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Tending to crime

St. Albert is one of the safest communities in Alberta and routinely ranks among the best Canadian cities to live in, but we can’t forget crime happens here, too.

Many parents remain on edge following a string of robberies targeting the city’s youth, and tips continue to flow in to the RCMP. Officers are still on the lookout for the suspects involved, who held up several youths last month with what appeared to be a firearm and demanded their cellphones or other property.

The charged atmosphere in St. Albert peaked last week when a young woman reported what she believed to be an attempted kidnapping by two men. Although the RCMP, after investigating, found it not to be suspicious, they thanked her for calling in what was no doubt a terrifying experience.

How well our city ranks on paper is small comfort to those who have already experienced a crime, and residents are rightly on high alert. The brash robberies may be the latest ones to hit St. Albert, but they are not the only ones. The past few months have seen several armed robberies of businesses, and St. Albert regularly sees its fair share of property crime as well, whether that be thefts from vehicles or mischief. If you go to the courthouse on any regular docket day, you’ll see drug charges, assault charges and more.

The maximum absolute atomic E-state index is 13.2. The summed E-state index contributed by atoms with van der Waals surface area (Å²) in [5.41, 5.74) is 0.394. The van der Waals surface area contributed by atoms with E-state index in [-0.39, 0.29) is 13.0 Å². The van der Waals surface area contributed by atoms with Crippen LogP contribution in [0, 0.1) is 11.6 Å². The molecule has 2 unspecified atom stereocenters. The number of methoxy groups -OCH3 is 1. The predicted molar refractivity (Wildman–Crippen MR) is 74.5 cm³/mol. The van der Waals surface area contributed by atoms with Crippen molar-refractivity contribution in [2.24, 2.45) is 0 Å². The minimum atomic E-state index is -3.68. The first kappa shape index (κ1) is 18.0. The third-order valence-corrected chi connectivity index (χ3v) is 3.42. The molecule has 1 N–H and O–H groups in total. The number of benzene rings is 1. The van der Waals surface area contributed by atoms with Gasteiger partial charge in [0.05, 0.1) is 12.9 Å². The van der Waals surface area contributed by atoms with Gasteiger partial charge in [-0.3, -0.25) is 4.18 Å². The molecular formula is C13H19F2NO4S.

As the RCMP keeps up the fight to curb and solve crime in this city, the rest of us should not dismiss crime as something that happens elsewhere. It isn’t unusual here, but that doesn’t mean we need to live in fear, either.

Being the victim of a crime can be an incredibly isolating experience. One way to help those people feel safer in our community, as well as help safeguard neighbourhoods against crime, is through the city’s block party program.

Aside from myriad summer events drawing residents together, the city offers a wealth of resources on its excellent block party program, which has been wildly successful in past years. In 2017, the city held 167 such parties and was crowned the block party capital of Canada. Last year, another 117 block parties brought residents together. Neighbourhood Watch and Citizen’s Patrol provide free food at these parties, and organizers often distribute crime prevention flyers as well. As block party season approaches, the city has also been running “boot camps” for residents interested in bringing their neighbours together.

A year ago, St. Albert RCMP Cpl. Laurel Kading told the Gazette block parties are an important part of crime prevention, as they encourage residents to look out for each other as they get to know one another.

“It really is a huge step forward in crime prevention,” she said.

RCMP officers often go to these parties as well to build connections with residents and answer any questions they might have.

These kinds of connections help to fortify our neighbourhoods against crime and help to bring residents together instead of dividing them through fear. If residents take advantage of them, it could be one of the safest things they can do.

Editorials are the consensus view of the St. Albert Gazette’s editorial board.




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